Help! My kid is over weight, what do I do?!

All parents worry about their kids. We all want what’s best for our kiddies, we want them to be happy, healthy and to do well in school.

A lot of parents worry about their childs’
size. And with the “obesity epidemic”

being a “major health concern” and we’re told that 6 out of 10 New Zealanders are over weight or obese and around 36% of NZ kiddies are over weight or obese.

We’re all taught that being fat is “bad” and if you are too fat you can get type two diabetes or increase your risk of heart disease (etc, etc).

So naturally, we hear this and we worry.

Well, I’m here to tell you not to. If your child is growing predictably, hasn’t lost or gained any weight in a short period of time and has no medical condition* that could effect their weight, then you can sit back and relax.

*if you ever have any concerns about your child’s health or weight, see your GP. If your child is healthy and you are concerned about their eating behaviours see a Registered Nutritionist or Dietitian that specialises in feeding, the non diet approach and/or Ellyn Satter’s division of responsibility.

Every child (and every adult, too!) are different sizes and shapes. This is normal and mostly about our genetic make up. Kids often resemble their parents. I’m 5 foot tall and petite, my girls will be lucky to reach 5 foot 3! My friend is 6 foot, with a large frame, her children are big built, just like she is. Size and shape is mostly about genetics! Small people have small children, big people have big children. What’s important is that our kids grow in a way that is predictable for them.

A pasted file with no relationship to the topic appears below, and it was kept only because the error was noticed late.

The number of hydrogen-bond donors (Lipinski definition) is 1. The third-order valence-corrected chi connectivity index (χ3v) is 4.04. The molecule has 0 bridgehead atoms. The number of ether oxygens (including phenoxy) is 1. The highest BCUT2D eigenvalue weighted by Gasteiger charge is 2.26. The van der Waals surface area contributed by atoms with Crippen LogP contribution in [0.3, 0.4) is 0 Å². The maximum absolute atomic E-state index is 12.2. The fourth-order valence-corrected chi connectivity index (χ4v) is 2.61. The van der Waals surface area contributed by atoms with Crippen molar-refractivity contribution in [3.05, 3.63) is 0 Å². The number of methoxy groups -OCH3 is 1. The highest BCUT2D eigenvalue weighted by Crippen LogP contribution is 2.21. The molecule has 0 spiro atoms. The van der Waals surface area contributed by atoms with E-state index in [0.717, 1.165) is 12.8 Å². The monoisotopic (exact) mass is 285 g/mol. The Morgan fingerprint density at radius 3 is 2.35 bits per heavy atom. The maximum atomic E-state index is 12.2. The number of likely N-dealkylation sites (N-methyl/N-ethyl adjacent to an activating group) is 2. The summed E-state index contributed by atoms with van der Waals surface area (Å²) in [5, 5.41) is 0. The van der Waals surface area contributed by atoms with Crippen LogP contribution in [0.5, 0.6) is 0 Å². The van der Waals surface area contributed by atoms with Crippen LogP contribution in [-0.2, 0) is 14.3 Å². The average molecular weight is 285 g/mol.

So, whether too fat or too thin, accept your child’s body shape and size for what it is. I know first hand how hard this is, my daughter is very thin, partly due to genetics and partly due to medical reasons. Once we sorted the medical stuff I had to let my fears and worries about my child’s weight go, so she could return to eating intuitively (without me peering over her watching how much she was eating and encouraging her to shove more food in when she really didn’t want to!). So I get it! It’s really hard!

BUT any pressure on kids to be any weight or shape that they are not, any calorie counting, calorie restriction or dieting in any form WILL lead to trouble.

A quote from a 2018 published study that followed over 500 people from 1998 to 2015:

“Experiencing parent encouragement to diet as an adolescent was significantly associated with a higher risk of overweight or obesity, dieting, binge eating, engaging in unhealthy weight control behaviors, and lower body satisfaction 15 years later as a parent. Additionally, intergenerational transmission of encouragement to diet occurred and resulted in parents being more likely to report other weight-focused communication in the home environment.

“Exposure to parent encouragement to diet as an adolescent had long-term harmful associations with weight-related and emotional health outcomes in parenthood and was transmitted to the next generation. It may be important for health care providers to educate parents about the potential harmful and long-lasting consequences of engaging in encouragement to diet with their children.”